samara beach from waterThe ocean here is shallow, and the waves are present enough to learn to surf but unforgiving enough to enjoy a day splashing around in them, not the case in many locations up and down the Pacific coast from Mexico through Nicaragua (exception: San Juan del Sur). After a day in the waves, there are sunset beach lounges with mellow music, creative cocktails and international cuisine. The magical sunsets during our stay turned the sky various shades of purple and pink, causing a wall of bikini-clad amateur paparazzi to form, trying to capture the stunning scenery.

Sunset at Samara BeachEven though there are quite a lot of international (mostly American) tourists, Samara Beach still manages to feel like an off-the-beaten-path location – which, of course, the town is not. Visitors here can surf, kayak, take a boat ride, book a sport-fishing trip, go diving, head inland to the jungle nearby for canopy tours, or rent a bicycle or hop on a horse and ride up and down the miles of deserted coastline. Samara even advertises itself as a key spot for destination weddings. The hotels remain reasonably priced, although budget accommodation in Samara Beach, as in Costa Rica in general, is harder to come by. We stayed at Casa Valeria, which Frommers calls the best budget option on the beach. The hotel has 9 stand alone beach bungalows for $50 and a pair of cheaper rooms for $30. The only hostel in town, Bryan’s Hostel, cost $16 per person per night in a dorm or $40 in a private room and includes a buffet breakfast.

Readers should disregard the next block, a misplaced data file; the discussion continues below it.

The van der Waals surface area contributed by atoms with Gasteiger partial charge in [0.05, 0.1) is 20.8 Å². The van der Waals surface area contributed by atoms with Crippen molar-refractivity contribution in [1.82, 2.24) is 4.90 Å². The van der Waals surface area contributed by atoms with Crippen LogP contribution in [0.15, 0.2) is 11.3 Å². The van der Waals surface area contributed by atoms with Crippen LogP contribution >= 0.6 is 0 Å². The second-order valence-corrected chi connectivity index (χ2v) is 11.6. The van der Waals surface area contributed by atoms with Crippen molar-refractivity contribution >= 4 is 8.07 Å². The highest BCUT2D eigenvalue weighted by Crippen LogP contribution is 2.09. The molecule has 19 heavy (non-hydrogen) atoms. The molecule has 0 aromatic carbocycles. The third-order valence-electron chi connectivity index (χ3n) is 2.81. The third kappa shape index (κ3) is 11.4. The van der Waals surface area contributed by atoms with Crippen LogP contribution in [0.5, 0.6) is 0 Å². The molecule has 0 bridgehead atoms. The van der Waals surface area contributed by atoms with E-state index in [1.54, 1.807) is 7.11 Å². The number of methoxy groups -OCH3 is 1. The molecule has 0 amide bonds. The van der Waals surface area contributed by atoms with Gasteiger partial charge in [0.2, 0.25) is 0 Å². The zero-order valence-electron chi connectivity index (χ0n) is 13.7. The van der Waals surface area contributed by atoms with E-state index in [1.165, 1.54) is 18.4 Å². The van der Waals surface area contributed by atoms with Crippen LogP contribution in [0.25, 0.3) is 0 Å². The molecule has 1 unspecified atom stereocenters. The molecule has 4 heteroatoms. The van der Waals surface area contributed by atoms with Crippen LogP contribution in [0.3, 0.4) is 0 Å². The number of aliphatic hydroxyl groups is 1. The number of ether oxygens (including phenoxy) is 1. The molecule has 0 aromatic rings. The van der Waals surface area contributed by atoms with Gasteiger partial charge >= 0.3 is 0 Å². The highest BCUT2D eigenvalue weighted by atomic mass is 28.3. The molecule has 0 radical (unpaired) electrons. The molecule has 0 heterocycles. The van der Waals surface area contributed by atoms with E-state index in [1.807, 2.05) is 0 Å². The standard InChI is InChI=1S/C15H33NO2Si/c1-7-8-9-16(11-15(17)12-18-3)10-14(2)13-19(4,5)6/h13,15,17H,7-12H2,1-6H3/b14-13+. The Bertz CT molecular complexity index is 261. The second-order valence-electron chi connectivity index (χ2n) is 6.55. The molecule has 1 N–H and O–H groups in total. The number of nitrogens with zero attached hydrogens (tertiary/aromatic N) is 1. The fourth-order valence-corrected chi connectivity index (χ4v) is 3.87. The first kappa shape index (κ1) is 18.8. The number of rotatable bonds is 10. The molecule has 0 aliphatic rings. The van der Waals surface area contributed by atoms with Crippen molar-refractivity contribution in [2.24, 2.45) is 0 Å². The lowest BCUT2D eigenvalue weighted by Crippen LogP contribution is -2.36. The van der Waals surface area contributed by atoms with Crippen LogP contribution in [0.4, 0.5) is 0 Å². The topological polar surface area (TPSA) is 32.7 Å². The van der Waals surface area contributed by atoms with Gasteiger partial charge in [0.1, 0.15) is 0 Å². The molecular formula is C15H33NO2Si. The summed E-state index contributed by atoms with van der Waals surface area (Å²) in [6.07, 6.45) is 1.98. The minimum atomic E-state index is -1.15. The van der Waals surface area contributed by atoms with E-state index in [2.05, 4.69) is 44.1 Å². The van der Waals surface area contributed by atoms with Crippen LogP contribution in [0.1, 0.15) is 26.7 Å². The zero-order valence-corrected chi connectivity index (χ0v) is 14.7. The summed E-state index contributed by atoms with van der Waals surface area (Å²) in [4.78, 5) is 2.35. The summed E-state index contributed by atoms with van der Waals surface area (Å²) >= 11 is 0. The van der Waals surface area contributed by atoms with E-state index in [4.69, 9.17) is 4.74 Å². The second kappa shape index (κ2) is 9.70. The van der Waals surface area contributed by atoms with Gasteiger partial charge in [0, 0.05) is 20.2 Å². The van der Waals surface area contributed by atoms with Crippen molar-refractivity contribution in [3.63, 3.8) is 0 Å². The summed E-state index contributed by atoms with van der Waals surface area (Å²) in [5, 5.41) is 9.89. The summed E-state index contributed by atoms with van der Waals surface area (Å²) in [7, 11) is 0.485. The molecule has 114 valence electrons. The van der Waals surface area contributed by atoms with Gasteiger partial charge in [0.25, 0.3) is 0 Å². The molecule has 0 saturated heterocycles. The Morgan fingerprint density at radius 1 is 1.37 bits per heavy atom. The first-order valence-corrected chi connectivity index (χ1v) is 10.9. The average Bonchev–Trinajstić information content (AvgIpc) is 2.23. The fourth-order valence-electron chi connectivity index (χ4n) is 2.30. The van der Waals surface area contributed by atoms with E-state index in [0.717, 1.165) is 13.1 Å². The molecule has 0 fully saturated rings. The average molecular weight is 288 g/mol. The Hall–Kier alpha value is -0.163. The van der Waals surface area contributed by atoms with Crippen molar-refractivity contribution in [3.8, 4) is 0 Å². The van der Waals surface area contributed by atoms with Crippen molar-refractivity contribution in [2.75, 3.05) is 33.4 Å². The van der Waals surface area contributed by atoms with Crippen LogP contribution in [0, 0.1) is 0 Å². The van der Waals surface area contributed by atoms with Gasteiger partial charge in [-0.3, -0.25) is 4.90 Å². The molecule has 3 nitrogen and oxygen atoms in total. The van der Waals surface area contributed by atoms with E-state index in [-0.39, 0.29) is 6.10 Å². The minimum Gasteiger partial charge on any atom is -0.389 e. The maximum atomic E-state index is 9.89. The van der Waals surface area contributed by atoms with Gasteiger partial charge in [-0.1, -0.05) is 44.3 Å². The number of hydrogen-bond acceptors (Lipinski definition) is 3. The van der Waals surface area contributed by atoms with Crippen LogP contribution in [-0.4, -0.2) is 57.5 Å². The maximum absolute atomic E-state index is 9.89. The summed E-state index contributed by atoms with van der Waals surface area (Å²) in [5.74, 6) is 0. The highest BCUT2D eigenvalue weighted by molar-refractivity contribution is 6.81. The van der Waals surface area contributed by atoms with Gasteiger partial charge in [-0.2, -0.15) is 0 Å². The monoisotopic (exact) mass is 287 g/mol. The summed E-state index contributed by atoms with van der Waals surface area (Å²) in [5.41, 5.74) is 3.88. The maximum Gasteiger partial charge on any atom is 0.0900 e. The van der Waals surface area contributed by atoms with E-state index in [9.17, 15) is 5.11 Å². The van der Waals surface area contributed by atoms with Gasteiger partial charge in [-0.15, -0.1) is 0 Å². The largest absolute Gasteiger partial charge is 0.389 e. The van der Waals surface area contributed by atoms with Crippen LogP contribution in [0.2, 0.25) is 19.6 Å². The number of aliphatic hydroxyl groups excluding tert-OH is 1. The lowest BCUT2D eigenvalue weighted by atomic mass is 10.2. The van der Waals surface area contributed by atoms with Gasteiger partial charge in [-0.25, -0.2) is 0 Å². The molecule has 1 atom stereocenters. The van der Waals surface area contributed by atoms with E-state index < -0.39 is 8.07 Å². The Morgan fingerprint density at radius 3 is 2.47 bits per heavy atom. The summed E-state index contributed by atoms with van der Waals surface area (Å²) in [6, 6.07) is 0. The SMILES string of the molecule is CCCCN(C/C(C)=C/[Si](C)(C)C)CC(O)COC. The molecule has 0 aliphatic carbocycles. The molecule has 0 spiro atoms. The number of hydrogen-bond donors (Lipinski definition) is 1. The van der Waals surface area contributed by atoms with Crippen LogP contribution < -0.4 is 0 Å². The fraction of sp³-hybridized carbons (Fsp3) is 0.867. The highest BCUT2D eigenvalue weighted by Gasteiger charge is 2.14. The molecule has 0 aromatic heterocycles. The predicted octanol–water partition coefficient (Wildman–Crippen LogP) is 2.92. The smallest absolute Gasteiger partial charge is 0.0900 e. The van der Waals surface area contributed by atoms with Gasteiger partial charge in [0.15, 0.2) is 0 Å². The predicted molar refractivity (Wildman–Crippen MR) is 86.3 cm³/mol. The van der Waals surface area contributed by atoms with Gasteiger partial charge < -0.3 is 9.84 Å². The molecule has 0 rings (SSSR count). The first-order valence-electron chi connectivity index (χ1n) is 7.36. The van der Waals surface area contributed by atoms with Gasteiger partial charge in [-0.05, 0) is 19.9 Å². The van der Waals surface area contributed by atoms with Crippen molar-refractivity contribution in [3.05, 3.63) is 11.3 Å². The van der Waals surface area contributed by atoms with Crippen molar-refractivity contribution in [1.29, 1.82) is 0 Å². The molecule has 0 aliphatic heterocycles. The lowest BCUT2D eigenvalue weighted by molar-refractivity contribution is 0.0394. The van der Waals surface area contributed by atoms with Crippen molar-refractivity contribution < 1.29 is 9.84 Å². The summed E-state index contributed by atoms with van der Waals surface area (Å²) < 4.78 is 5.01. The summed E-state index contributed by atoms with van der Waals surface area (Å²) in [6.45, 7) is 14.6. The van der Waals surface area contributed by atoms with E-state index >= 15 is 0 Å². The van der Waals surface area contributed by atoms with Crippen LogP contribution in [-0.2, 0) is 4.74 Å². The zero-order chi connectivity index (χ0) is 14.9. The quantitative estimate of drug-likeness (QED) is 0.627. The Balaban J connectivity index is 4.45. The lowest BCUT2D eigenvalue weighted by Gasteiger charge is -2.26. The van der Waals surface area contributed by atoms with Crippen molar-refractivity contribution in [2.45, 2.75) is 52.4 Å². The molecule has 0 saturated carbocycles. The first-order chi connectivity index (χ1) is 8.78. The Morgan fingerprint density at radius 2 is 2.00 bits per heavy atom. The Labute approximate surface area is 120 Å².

Casa Valeria Hammocks & bungalow Samara BeachSamara Beach is the Costa Rican vacation we really wanted,  fulfilling perfectly the image still being sold in the travel brochures. The level of tourism here makes for the perfect peaceful escape – all of the organization you need and none of the banana-boat and disco clubs you don’t. The problem with Samara Beach is that it is at its tipping point, and while the balance is now is perfect, more tourists arriving each year might convert the place into another overly Americanized beach like Montezuma, Playa del Coco or Jaco Beach (lined with Quiznos and Pizza Huts).

This is why we beg you…please don’t go to Samara Beach. But if you do go, which you really should, please don’t tell anyone else about this perfect Costa Rican beach location.

Samara beach & oceanContinue reading here for tips on other places we politely ask you not to visit (or at least not tell anyone else about)….

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41 Responses to “Please don’t go to Samara Beach…”

  1. Erica

    29. Apr, 2011

    Sounds perfect! I totally [won’t] go here. *ahem* But really, sounds amazing!
    Erica recently posted..Fitting In – Guadalajara- Mexico

    Reply to this comment
    • jess

      30. Apr, 2011